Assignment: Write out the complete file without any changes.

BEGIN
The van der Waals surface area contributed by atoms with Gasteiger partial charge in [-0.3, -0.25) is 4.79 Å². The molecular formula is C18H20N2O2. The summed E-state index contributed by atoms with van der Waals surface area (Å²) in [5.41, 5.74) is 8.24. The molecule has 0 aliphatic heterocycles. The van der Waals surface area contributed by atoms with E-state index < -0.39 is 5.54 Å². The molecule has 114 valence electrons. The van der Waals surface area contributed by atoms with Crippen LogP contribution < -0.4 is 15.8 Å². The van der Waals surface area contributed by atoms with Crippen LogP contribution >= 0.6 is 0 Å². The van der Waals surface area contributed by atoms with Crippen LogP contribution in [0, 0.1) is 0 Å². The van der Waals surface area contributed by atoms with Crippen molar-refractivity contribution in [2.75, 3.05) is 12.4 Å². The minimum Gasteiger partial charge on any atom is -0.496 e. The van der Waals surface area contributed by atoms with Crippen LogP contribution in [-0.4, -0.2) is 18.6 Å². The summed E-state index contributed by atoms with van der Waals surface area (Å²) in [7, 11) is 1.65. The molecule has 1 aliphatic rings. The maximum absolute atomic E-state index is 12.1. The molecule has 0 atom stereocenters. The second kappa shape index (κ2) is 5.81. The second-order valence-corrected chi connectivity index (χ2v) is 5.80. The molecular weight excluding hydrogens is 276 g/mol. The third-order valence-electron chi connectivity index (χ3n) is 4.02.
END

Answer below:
The van der Waals surface area contributed by atoms with Gasteiger partial charge in [-0.3, -0.25) is 4.79 Å². The molecular formula is C18H20N2O2. The summed E-state index contributed by atoms with van der Waals surface area (Å²) in [5.41, 5.74) is 8.24. The molecule has 0 aliphatic heterocycles. The van der Waals surface area contributed by atoms with E-state index < -0.39 is 5.54 Å². The molecule has 114 valence electrons. The van der Waals surface area contributed by atoms with Crippen LogP contribution < -0.4 is 15.8 Å². The van der Waals surface area contributed by atoms with Crippen LogP contribution >= 0.6 is 0 Å². The van der Waals surface area contributed by atoms with Crippen LogP contribution in [0, 0.1) is 0 Å². The van der Waals surface area contributed by atoms with Crippen molar-refractivity contribution in [2.75, 3.05) is 12.4 Å². The minimum Gasteiger partial charge on any atom is -0.496 e. The van der Waals surface area contributed by atoms with Crippen LogP contribution in [-0.4, -0.2) is 18.6 Å². The summed E-state index contributed by atoms with van der Waals surface area (Å²) in [7, 11) is 1.65. The molecule has 1 aliphatic rings. The maximum absolute atomic E-state index is 12.1. The molecule has 0 atom stereocenters. The second kappa shape index (κ2) is 5.81. The second-order valence-corrected chi connectivity index (χ2v) is 5.80. The molecular weight excluding hydrogens is 276 g/mol. The third-order valence-electron chi connectivity index (χ3n) is 4.02.